ICC Champions Trophy 2017: PSL the catalyst behind Pakistan's title triumph against all odds
The PSL is not a breeding ground for young players, it is also a platform for unknown talented youngsters to showcase their skills and groom them while playing with some of the best players in the world.
If a team ranked bottom in any given tournament ends up winning it, inevitably words like 'miracle' and 'unbelievable' are attached to it. Often the effort that goes behind the victory is ignored and the path they followed to get there is overlooked. Pakistan’s Champions Trophy triumph is no different, the cricket world is in shock at the moment coming up with the usual clichés such as “the unpredictability of Pakistan cricket” and “cornered tigers” in an attempt to make sense of how Pakistan actually ended up going all the way.
Pakistan’s rise isn’t a long thought out process but it isn’t a fluke either. One of the most used clichés in sports is, “to win you need a mixture of youth and experience” and that isn’t wrong in Pakistan’s case. While there were experienced campaigners in the team like Mohammad Hafeez and Shoaib Malik, who have been playing international cricket for well over a decade, most of the standout performers in the tournament were either relatively new or not heard of up until two years ago. That all changed with the first edition of the Pakistan Super League (PSL) which helped in the development of not only Pakistan’s younger players but also helped the captain become more authoritative.
While Sarfraz Ahmed was always touted to eventually become Pakistan’s captain after he led the Under-19 side to the 2006 World Cup crown, his development wasn’t as fast paced as expected. In fact, there were so many doubts about him when he first started playing international cricket that he was dropped, and many thought he was not good enough to make a comeback. He not only made his comeback but well and truly established himself in the team eventually. His leadership, however, was yet to fulfill the promise it had shown in 2006.
Sarfraz captained a star-studded Karachi side on numerous occasions in the domestic T20 league before the PSL started, but he had the unwanted record of never winning a final. Karachi inevitably reached the final in almost every tournament but never won it. Often Sarfraz would captain the team in the preliminary stages only for the big guns to return in the knockout matches and take control of the team. That control and leadership element changed in the PSL, Sarfraz was picked by Quetta Gladiators in their second draft pick; he became the first Pakistani non-iconic category player to be picked in the draft.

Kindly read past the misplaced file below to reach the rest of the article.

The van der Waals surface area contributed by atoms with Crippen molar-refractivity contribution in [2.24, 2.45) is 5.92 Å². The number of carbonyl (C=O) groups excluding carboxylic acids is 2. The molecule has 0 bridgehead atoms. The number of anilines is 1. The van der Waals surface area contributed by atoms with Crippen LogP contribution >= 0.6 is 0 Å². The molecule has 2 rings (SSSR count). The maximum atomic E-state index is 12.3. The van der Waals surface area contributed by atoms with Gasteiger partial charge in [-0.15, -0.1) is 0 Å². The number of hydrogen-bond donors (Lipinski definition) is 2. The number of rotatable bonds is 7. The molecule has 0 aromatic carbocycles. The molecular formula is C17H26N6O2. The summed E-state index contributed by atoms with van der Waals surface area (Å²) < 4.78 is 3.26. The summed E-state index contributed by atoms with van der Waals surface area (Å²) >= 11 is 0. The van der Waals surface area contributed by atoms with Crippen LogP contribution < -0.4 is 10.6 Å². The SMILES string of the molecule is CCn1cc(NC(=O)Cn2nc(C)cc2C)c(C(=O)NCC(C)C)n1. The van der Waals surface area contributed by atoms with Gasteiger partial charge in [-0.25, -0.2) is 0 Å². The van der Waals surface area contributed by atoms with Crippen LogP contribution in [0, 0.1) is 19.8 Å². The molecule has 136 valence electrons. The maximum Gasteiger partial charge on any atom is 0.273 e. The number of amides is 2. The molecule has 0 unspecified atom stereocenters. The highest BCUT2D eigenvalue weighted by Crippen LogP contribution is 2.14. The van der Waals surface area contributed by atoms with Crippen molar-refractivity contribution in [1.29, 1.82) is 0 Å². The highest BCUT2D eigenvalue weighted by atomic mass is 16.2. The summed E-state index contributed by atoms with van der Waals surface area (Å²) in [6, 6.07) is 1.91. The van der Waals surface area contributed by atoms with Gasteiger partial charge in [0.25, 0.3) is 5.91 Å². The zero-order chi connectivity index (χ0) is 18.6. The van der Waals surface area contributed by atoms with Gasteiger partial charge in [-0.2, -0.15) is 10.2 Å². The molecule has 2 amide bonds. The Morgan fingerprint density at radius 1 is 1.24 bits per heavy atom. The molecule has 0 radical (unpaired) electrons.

This move showed the franchise's faith in Sarfraz Ahmed; after all it is owned by Omar associates, a company that has always supported cricket in Pakistan and has a cricket team in which Sarfraz grew up. Quetta Gladiators’ manager, Azam Khan, has raised Sarfraz on the cricket field and it was no surprise when the Gladiators named him captain. This was the first time since the 2006 World Cup that Sarfraz was given complete backing by the management that included Viv Richards. Any fears that he had about leading big players and implementing his own ideas on huge stars were eradicated. He captained a team containing world stars like Kevin Pietersen and Pakistani heroes such as Umar Gul.
As the first edition of the PSL progressed, you could see Sarfraz growing in confidence as a leader, he managed to control and get the best out of Pietersen, something England failed to do. He was bold enough to drop the likes of Gul and even managed to keep Ahmed Shehzad in control, something many in Pakistan cricket haven’t been able to do. Quetta lost the finals in both years but the experience of handling these stars clearly turned him into a much more confident leader.